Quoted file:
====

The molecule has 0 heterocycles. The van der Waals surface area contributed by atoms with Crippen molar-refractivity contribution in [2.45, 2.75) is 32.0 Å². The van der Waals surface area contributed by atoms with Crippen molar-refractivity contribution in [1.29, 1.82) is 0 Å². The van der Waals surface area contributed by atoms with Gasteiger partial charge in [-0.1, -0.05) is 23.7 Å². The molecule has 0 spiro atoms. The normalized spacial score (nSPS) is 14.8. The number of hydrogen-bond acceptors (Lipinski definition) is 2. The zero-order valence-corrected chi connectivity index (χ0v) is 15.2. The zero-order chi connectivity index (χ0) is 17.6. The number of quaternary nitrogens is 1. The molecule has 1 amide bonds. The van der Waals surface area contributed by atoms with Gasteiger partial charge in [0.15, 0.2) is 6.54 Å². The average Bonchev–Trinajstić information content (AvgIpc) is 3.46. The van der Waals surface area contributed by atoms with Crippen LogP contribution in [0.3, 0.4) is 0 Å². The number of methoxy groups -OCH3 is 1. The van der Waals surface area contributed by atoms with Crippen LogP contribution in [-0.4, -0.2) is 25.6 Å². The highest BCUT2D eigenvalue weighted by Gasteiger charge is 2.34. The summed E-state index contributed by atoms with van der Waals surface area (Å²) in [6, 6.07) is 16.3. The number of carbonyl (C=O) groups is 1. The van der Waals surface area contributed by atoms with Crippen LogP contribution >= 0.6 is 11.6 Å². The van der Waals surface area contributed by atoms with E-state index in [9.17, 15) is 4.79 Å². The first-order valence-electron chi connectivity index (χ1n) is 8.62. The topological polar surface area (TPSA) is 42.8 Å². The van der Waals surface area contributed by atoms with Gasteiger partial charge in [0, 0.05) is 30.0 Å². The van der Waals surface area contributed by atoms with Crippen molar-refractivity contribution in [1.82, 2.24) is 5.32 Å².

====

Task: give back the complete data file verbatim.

The molecule has 0 heterocycles. The van der Waals surface area contributed by atoms with Crippen molar-refractivity contribution in [2.45, 2.75) is 32.0 Å². The van der Waals surface area contributed by atoms with Crippen molar-refractivity contribution in [1.29, 1.82) is 0 Å². The van der Waals surface area contributed by atoms with Gasteiger partial charge in [-0.1, -0.05) is 23.7 Å². The molecule has 0 spiro atoms. The normalized spacial score (nSPS) is 14.8. The number of hydrogen-bond acceptors (Lipinski definition) is 2. The zero-order valence-corrected chi connectivity index (χ0v) is 15.2. The zero-order chi connectivity index (χ0) is 17.6. The number of quaternary nitrogens is 1. The molecule has 1 amide bonds. The van der Waals surface area contributed by atoms with Gasteiger partial charge in [0.15, 0.2) is 6.54 Å². The average Bonchev–Trinajstić information content (AvgIpc) is 3.46. The van der Waals surface area contributed by atoms with Crippen LogP contribution in [0.3, 0.4) is 0 Å². The number of methoxy groups -OCH3 is 1. The van der Waals surface area contributed by atoms with Crippen LogP contribution in [-0.4, -0.2) is 25.6 Å². The highest BCUT2D eigenvalue weighted by Gasteiger charge is 2.34. The summed E-state index contributed by atoms with van der Waals surface area (Å²) in [6, 6.07) is 16.3. The number of carbonyl (C=O) groups is 1. The van der Waals surface area contributed by atoms with Crippen LogP contribution >= 0.6 is 11.6 Å². The van der Waals surface area contributed by atoms with E-state index in [9.17, 15) is 4.79 Å². The first-order valence-electron chi connectivity index (χ1n) is 8.62. The topological polar surface area (TPSA) is 42.8 Å². The van der Waals surface area contributed by atoms with Gasteiger partial charge in [0, 0.05) is 30.0 Å². The van der Waals surface area contributed by atoms with Crippen molar-refractivity contribution in [1.82, 2.24) is 5.32 Å².